Is homework beneficial? Teachers and students say it depends

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Illustration by Sara McAtee

Jaycee Fitzgerald, Co-Social Media Manager

Everyday sophomore Ngun Tlumang is sent home with hours worth of homework to do. Tlumang says that in some of her classes, like human geography, algebra and chemistry, she is expected to do homework every night.

“All of the homework each night is really stressful,” Tlumang said. “I just think it’s so much for students to handle.”

Tlumang feels that the amount of stress homework causes students is hurting them instead of helping them. Tlumang isn’t the only person who feels this way. Many researchers and educators have debated the effectiveness of homework over the years with people who are against giving students homework and others who are for it.

One SHS teacher who does not often give students homework is geography teacher Anthony Braun. Braun says his reason for not giving his students homework is not because of the stress, but because many are unable to do it.

“Many kids don’t have internet at home to do the homework or their parents aren’t able to help them when they have questions,” Braun said. “Instead, I took the mentality that I need time to be here for them in class to answer their questions, and usually they can get the work done in class.”

Braun says that by doing this, he noticed that more work is getting done and turned in by his students.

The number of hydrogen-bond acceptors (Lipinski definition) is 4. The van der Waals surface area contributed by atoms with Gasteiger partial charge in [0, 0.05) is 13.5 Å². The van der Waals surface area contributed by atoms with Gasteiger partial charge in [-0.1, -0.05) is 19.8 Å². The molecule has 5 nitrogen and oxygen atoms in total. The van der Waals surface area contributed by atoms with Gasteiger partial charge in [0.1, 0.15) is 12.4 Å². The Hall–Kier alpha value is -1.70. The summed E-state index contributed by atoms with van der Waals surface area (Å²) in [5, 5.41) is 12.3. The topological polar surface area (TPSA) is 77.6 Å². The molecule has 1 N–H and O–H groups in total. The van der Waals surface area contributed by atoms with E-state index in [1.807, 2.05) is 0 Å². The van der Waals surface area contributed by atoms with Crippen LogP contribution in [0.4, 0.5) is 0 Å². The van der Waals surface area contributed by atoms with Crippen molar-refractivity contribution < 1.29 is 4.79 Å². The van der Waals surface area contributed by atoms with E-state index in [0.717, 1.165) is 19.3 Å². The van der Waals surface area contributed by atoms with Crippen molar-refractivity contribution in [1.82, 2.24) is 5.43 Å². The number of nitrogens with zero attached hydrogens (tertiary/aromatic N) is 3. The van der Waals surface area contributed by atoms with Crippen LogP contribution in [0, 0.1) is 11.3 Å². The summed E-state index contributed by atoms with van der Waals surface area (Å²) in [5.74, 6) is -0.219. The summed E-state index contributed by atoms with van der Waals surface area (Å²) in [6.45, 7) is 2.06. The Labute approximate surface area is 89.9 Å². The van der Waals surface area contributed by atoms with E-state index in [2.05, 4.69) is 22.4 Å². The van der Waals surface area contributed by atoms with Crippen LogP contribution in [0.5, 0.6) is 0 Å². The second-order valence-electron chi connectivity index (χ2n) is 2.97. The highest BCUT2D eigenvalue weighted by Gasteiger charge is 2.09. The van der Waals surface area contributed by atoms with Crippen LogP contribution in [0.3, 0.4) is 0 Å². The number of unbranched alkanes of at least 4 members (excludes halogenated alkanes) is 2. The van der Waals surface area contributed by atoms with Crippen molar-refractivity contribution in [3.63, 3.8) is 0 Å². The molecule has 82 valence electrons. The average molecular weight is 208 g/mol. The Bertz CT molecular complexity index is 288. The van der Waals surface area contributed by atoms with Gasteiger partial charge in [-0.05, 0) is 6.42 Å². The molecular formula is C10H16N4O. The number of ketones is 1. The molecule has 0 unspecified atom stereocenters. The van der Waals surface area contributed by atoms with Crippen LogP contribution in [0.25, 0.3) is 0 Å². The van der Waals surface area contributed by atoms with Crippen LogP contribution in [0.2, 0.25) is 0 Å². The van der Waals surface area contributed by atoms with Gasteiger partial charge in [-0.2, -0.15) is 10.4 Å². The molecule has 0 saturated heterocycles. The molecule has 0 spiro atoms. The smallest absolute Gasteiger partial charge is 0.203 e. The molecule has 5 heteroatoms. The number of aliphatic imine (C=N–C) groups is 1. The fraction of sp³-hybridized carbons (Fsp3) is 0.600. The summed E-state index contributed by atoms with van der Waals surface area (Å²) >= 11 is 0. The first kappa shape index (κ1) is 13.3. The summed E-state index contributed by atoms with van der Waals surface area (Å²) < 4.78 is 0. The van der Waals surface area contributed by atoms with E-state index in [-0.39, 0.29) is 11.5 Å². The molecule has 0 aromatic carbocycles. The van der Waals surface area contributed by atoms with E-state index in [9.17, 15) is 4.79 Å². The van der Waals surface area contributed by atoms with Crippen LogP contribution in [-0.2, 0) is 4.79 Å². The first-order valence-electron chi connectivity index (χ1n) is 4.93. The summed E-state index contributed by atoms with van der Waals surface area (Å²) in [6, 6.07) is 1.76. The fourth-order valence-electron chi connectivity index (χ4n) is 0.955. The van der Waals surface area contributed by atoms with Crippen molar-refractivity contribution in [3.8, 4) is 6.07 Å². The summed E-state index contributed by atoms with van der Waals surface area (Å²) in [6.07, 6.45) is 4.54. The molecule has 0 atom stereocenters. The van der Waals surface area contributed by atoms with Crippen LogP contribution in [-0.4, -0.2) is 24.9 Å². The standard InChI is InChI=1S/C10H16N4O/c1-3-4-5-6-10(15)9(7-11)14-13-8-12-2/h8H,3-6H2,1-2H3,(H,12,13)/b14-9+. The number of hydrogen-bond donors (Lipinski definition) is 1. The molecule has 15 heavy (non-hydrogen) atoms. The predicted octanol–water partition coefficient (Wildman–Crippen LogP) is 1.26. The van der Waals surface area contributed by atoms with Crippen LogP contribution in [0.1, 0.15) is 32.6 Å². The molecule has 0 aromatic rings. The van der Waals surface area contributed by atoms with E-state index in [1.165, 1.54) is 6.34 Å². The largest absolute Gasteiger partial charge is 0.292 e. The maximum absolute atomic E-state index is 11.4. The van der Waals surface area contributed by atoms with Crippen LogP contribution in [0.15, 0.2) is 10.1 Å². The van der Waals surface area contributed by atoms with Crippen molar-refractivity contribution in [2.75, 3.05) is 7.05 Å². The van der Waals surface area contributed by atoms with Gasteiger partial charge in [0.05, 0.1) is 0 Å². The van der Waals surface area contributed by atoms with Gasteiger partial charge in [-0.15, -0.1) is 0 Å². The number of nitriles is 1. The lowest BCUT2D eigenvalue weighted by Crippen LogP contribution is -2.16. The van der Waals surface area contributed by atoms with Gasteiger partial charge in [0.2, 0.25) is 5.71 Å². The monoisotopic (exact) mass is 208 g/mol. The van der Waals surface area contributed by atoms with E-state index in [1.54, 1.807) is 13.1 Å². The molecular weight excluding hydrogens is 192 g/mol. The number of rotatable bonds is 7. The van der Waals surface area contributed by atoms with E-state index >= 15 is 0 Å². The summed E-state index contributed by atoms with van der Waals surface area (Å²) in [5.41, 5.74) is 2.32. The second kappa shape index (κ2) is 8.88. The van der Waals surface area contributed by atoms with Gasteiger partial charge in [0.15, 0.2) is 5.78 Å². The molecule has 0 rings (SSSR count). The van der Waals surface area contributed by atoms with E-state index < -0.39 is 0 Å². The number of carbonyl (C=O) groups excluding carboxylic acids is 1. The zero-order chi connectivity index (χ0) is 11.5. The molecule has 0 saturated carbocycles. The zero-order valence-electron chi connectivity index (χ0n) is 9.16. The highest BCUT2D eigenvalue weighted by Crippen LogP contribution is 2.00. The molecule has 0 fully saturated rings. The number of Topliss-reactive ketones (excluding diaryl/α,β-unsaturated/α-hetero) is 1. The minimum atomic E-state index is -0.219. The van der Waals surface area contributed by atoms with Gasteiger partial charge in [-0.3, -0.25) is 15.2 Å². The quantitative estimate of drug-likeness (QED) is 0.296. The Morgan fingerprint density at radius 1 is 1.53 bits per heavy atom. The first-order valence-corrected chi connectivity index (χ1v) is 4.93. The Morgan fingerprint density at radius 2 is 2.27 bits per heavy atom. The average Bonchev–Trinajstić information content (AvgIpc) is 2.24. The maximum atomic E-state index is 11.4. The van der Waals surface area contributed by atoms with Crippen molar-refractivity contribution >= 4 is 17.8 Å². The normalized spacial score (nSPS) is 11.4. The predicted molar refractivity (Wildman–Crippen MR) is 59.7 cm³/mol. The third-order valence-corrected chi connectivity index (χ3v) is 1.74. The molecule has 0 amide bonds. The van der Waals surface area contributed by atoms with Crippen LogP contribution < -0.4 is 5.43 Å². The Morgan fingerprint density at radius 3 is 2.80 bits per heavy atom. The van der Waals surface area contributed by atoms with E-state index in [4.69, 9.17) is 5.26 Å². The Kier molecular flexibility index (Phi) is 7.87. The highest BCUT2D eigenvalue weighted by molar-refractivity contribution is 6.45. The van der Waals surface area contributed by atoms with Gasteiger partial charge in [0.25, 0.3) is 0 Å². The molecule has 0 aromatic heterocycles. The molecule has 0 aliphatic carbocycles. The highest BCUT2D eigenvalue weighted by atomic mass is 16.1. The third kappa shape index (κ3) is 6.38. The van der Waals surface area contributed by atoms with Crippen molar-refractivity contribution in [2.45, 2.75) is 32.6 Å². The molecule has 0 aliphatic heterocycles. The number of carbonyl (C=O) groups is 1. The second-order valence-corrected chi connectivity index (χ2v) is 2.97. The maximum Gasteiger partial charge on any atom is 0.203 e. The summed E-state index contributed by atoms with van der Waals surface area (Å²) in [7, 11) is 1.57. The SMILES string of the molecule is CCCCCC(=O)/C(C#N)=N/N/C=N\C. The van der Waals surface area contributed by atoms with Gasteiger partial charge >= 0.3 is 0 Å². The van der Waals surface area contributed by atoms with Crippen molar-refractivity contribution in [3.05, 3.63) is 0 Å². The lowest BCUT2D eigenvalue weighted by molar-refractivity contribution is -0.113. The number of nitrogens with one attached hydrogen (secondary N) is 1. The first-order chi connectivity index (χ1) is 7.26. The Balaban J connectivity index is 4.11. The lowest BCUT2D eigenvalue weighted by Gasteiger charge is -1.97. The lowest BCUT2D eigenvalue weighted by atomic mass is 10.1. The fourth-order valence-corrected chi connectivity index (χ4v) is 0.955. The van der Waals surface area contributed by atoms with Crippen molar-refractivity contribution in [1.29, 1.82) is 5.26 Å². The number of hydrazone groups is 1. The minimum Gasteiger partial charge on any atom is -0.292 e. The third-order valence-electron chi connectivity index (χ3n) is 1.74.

However, other teachers at SHS feel that homework assigned to be done outside of class is necessary. Math teacher Donna Sekhon is among this group of teachers.

“I feel that the homework is effective, because the only way to learn math is to do math,” Sekhon said. “I think class time is a good time to see your teacher do the math, but after class is the time for you to do the math.”

Sekhon says she tries not to give her students more than 15 or 20 minutes of homework to do each night. She says that she gives out homework to help reinforce the ideas she teaches in class.

According to the Center of Public Education, research shows that if homework is given to high school students, it should be no more than two and a half hours. For elementary and middle school students, it should be less than one and a half hours, if that.

However, most research on the topic has shown that homework does not always seem to reinforce the ideas taught in class. Alfie Kohn, a researcher and author on the field of education, is just one person who has talked about the lack of relation between homework and performance in school.

Kohn says that overall there is no evidence showing that homework is beneficial, no matter what grade the student is in. He says that at the elementary school level there is no evidence that supports giving the students homework at all. In high school though, he says that there may be some reason to give students homework.

“There does seem to be a correlation between homework and standardized test scores,” Kohn said. “But it isn’t strong, meaning that homework doesn’t explain much of the variance in scores.”

However, he says that out of all the different subjects, the only real connections between homework and test scores are in math.

Kohn also says that when looking at the homework debate, people should take into consideration that kids should have time after school to explore other interests, because six hours a day of learning should be enough. Tlumang agrees with this because she stated she can sometimes spend the entire night doing homework and nothing else.

“I spend all my time trying to do homework after school,” Tlumang said. “I’d just be better off without homework because it takes up all my time and when I don’t do it, it hurts my grade.”